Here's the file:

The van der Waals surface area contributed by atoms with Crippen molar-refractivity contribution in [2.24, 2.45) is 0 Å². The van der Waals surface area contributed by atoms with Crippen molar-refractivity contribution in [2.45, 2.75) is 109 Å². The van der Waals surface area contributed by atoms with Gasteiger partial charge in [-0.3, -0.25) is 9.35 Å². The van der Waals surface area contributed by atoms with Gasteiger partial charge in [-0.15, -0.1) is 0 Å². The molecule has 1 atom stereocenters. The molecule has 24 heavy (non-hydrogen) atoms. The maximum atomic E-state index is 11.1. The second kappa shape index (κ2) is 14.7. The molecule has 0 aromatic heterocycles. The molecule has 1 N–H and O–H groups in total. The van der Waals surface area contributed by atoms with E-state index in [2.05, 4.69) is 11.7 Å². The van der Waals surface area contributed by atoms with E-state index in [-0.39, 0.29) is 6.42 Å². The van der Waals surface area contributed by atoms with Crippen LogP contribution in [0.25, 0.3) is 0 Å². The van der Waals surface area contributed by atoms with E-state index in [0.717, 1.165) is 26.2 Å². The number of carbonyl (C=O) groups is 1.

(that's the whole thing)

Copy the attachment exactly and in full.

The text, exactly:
The van der Waals surface area contributed by atoms with Crippen molar-refractivity contribution in [2.24, 2.45) is 0 Å². The van der Waals surface area contributed by atoms with Crippen molar-refractivity contribution in [2.45, 2.75) is 109 Å². The van der Waals surface area contributed by atoms with Gasteiger partial charge in [-0.3, -0.25) is 9.35 Å². The van der Waals surface area contributed by atoms with Gasteiger partial charge in [-0.15, -0.1) is 0 Å². The molecule has 1 atom stereocenters. The molecule has 24 heavy (non-hydrogen) atoms. The maximum atomic E-state index is 11.1. The second kappa shape index (κ2) is 14.7. The molecule has 0 aromatic heterocycles. The molecule has 1 N–H and O–H groups in total. The van der Waals surface area contributed by atoms with E-state index in [2.05, 4.69) is 11.7 Å². The van der Waals surface area contributed by atoms with E-state index in [-0.39, 0.29) is 6.42 Å². The van der Waals surface area contributed by atoms with Crippen LogP contribution in [0.25, 0.3) is 0 Å². The van der Waals surface area contributed by atoms with E-state index in [0.717, 1.165) is 26.2 Å². The number of carbonyl (C=O) groups is 1.